Economies of scale and diversity
The differing nature of regional economies means a one-size-fits-all approach cannot work, writes Lyal White.
Africa’s attractiveness as an investment destination is undeniable. But although the promise of substantial returns is evident, what still confounds many investors is how to make smart strategic decisions on the ground and capture the burgeoning opportunities in the rich patchwork of markets that make up the diverse continent.
After Asia, Africa has the fastest regional economic growth in the world. At about $2-trillion, the collective African economy is larger than either Russia or India and it is expected to double by 2025.
The continent’s new-found appeal is underpinned by population dynamics, or what economists call Africa’s “demographic dividend”, which refers to the rapidly growing young population that is increasingly urbanised. More than 60% of the African population is younger than 30 and migrating to cities such as Lagos and Nairobi faster than ever before. Such growth and modernisation bodes well for a nascent consumer and labour market that is expected to drive growth and productivity for years to come.
But despite Africa’s bullish outlook, investment decisions cannot be based on data from a spreadsheet. It is crucial for investors to match statistics with geography, sociopolitical and cultural insights and on-the-ground experience.
Deciphering the business environment is far more complicated than it seems. The reality is often complex and culturally nuanced. Managers require a new set of tools and a shift in mindset from conventional business to cope with these high-energy, potentially lucrative but ever-changing operating environments.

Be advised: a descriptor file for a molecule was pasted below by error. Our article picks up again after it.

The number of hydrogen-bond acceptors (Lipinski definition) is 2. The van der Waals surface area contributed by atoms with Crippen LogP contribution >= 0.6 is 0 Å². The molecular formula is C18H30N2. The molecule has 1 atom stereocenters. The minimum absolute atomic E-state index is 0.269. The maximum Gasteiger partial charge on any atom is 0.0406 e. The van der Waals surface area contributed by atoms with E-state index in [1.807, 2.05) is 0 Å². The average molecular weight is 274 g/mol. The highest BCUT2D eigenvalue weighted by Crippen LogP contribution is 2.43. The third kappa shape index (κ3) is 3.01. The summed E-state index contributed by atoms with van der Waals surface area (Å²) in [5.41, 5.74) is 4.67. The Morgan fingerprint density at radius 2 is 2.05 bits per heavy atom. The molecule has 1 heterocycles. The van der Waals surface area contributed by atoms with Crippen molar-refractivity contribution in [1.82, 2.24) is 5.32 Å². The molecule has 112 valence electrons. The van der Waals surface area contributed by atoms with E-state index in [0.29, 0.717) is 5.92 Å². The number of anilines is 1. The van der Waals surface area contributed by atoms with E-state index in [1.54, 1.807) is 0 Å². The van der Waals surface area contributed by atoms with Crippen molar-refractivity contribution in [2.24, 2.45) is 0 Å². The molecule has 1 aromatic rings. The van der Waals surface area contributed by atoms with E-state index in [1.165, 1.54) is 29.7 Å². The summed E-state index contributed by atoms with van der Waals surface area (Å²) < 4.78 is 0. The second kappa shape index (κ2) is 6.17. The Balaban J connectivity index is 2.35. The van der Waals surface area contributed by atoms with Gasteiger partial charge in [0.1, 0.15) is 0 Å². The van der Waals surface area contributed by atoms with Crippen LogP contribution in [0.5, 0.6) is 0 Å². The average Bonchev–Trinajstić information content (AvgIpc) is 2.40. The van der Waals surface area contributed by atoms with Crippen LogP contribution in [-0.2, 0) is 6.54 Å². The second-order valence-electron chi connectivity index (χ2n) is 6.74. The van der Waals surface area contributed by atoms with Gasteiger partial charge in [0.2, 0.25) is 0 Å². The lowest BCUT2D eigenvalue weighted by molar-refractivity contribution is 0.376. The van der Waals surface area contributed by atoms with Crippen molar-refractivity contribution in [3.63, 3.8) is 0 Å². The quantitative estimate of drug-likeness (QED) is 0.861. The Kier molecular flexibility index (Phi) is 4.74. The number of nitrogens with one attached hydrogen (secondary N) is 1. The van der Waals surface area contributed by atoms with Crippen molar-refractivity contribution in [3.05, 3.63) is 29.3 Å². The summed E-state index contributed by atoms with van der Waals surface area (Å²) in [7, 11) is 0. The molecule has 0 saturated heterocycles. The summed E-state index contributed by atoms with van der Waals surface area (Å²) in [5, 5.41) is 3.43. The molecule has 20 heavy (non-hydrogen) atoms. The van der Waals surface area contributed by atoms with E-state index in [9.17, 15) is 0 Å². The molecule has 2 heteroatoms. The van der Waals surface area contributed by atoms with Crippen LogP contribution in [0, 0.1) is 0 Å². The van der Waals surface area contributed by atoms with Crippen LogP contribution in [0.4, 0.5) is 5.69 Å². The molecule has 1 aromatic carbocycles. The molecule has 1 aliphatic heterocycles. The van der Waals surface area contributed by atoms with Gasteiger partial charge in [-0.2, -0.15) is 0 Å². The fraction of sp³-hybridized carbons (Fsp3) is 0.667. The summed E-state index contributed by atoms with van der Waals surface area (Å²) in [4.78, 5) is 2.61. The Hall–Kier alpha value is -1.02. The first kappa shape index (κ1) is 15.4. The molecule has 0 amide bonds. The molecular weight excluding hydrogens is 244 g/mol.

One thing is certain: there is no single template or remotely similar approach to doing business in Africa. One size does not fit all, even among countries that share a common language or regional grouping.
A good example of such divergence is between East African regional leader Kenya and West African powerhouse Nigeria, two of the continent’s most sought-after destinations for investors. Both are growing at an impressive rate on the back of increasing levels of foreign capital and they demonstrate progressive developments in national management and governance that reflect a keen commitment to strong institutions.
The economy of Nigeria, which has 158-million people, has been growing at 7% for the past eight years and will soon be the largest in Africa, taking the title from South Africa as early as 2016. The increasing diversification of Nigeria’s economy was demonstrated by strong growth outside the oil sector in 2011 in areas such as telecoms, construction, retail and real estate.
Kenya is driving an ambitious agenda of innovation-led growth and has positioned itself as a service provider and potential gateway between Africa and Asia. The country is openly competing with other economies on the continent to host the African headquarters of foreign multinationals and General Electric was the most recent foreign firm to choose Nairobi as its sub-Saharan hub, following consumer giants Nestlé, Coca-Cola and Diageo.
Both Kenya and Nigeria are Anglophone countries with increasingly progressive institutions and, by African standards, relatively strong political regimes. They share many socioeconomic and demographic attributes and are similarly plagued by ethnic challenges and high levels of corruption.